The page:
The art of anthropomorphism is almost as old as image making. The practice certainly dates back to early Egyptian slaves who poked visual jabs at their respective masters on scraps of papyrus or pieces of stone, veiling and protecting themselves by substituting kindred animal characteristics for human ones. The master never knew he was the butt of the joke, but the slaves understood. From then on, animals bore the symbolic weight of human folly. Whether employed for satire, comedy or fantasy, animals (i.e. manimals) have long been effective metaphoric representations as criticism and commentary, because rather than target a single figure for ridicule, a particular animal carries the weight of all character types.
Illustration by Lou Beach for The New York Times, 2006
Somewhere along the sweep of history anthropomorphism was practiced for the sheer joy of giving animals human characteristics — and vice versa. Few things trigger such visceral response as animals dressed in human garb. The incongruity of a beast acting civilized rarely fails to get a laugh. I recall Lou Beach’s sensual bunny (published in The New York Times science section) in a turn-of-the-century bathing suit, holding a lit cigarette, taking a rest from prodigiously promulgating her offspring. This image may or may not provide any viable human analogy, but it is a delight to ponder what the scene is all about. More comprehensible, but no less absurdly enjoyable, veteran cartoonist Ronald Searle’s lion king is the perfect evocation of how the king of beasts might be if given the regal human trappings.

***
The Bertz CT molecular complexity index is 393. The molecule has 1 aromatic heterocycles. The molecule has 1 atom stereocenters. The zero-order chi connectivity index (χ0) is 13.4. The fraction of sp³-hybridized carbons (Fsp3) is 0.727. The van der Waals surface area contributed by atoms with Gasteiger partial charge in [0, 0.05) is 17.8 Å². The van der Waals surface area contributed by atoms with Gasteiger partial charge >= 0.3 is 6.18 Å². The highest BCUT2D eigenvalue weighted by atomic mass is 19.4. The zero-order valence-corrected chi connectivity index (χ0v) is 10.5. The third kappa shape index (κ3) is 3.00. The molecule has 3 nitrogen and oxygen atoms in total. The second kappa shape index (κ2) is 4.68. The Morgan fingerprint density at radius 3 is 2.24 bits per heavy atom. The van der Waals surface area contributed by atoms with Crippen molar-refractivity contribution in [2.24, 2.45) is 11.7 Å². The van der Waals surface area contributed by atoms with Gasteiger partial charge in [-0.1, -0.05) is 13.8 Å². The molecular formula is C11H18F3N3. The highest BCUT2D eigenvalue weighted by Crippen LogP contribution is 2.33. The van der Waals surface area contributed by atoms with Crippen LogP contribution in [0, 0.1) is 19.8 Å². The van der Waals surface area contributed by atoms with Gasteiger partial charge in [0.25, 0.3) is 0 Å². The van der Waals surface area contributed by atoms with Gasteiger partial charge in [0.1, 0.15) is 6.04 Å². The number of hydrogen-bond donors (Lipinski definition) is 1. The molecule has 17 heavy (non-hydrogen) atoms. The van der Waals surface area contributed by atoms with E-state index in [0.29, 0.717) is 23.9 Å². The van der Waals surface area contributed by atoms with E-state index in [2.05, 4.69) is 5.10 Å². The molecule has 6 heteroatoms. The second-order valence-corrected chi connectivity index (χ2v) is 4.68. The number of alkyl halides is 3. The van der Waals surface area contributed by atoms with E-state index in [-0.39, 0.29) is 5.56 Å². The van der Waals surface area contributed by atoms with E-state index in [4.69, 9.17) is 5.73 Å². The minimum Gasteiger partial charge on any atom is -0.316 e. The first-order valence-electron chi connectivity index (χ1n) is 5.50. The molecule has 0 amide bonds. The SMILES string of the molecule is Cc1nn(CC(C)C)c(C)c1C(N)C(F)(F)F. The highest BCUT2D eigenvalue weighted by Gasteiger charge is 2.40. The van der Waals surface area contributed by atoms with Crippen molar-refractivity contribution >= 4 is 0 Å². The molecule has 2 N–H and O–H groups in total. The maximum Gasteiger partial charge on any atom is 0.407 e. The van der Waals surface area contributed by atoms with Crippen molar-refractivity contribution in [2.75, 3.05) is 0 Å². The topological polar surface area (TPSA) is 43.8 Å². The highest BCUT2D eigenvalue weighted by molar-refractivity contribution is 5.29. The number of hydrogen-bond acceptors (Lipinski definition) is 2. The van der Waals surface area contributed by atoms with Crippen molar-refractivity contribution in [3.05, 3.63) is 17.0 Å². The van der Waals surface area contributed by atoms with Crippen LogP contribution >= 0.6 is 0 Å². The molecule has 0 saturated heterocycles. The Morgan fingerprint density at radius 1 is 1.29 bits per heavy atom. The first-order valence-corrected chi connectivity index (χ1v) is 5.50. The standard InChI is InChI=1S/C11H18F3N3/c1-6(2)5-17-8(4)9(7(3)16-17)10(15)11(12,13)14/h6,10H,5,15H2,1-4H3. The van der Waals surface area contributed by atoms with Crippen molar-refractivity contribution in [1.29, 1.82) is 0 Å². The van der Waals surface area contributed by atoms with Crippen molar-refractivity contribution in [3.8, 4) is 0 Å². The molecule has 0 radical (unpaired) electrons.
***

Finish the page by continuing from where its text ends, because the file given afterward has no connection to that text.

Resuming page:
"The Situation is Hopeless", illustration by Ronald Searle, 1980
How did the lion become so regal? Who bestowed on it the king’s mantel? Myths, fables and all manner of imaginative stimuli have over centuries ascribed particular traits to beasts, that in turn have somehow achieved legitimacy, like the high stature of the lion, or the wisdom of the owl (which symbolizes learning), or the majesty of the eagle (which exudes power). Often the illustrator does not follow the familiar stereotypes. Sometimes its enough just to make the animals fit into a personal metaphor — the elegant dog, the monarchial duck, the sly fox. Sometimes culture has invested animals with meaning, yet most of the time the artist does this.
"Mr. Vulture", illustration by J.J. Granville, 1858
When the nineteenth century cartoonist J.J. Grandville depicted members of nineteenth century French society — merchants, politicians, and clergy — as various and sundry kinds of fowl, the reason was more often than not because the actual individual(s) he lampooned looked unmistakably like the animal in question. But when Ed Sorel filled a New York City subway car with a menagerie of types it was because it is possible to look at everyone on the morning ride and mentally turn them into animals. No doubt on any given train, like Noah’s storied arc, there are two (or more) of every animal type.